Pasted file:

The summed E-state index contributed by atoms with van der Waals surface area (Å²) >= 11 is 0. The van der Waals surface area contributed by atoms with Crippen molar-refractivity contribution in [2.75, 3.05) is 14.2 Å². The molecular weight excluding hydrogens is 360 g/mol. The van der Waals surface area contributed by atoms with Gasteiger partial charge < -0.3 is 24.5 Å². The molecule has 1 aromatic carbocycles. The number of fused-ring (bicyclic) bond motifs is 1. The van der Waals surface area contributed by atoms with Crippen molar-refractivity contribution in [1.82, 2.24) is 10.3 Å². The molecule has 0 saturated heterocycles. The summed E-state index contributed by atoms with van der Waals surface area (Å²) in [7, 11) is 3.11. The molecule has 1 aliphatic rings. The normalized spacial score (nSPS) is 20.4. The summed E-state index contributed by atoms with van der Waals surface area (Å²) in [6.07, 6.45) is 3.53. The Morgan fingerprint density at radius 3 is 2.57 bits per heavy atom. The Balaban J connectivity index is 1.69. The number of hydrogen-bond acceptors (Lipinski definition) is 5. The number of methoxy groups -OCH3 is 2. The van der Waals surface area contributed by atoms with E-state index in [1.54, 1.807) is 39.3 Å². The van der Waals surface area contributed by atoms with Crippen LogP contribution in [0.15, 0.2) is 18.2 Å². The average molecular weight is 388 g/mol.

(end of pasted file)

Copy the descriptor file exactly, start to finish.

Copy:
The summed E-state index contributed by atoms with van der Waals surface area (Å²) >= 11 is 0. The van der Waals surface area contributed by atoms with Crippen molar-refractivity contribution in [2.75, 3.05) is 14.2 Å². The molecular weight excluding hydrogens is 360 g/mol. The van der Waals surface area contributed by atoms with Gasteiger partial charge < -0.3 is 24.5 Å². The molecule has 1 aromatic carbocycles. The number of fused-ring (bicyclic) bond motifs is 1. The van der Waals surface area contributed by atoms with Crippen molar-refractivity contribution in [1.82, 2.24) is 10.3 Å². The molecule has 0 saturated heterocycles. The summed E-state index contributed by atoms with van der Waals surface area (Å²) in [7, 11) is 3.11. The molecule has 1 aliphatic rings. The normalized spacial score (nSPS) is 20.4. The summed E-state index contributed by atoms with van der Waals surface area (Å²) in [6.07, 6.45) is 3.53. The Morgan fingerprint density at radius 3 is 2.57 bits per heavy atom. The Balaban J connectivity index is 1.69. The number of hydrogen-bond acceptors (Lipinski definition) is 5. The number of methoxy groups -OCH3 is 2. The van der Waals surface area contributed by atoms with E-state index in [1.54, 1.807) is 39.3 Å². The van der Waals surface area contributed by atoms with Crippen LogP contribution in [0.15, 0.2) is 18.2 Å². The average molecular weight is 388 g/mol.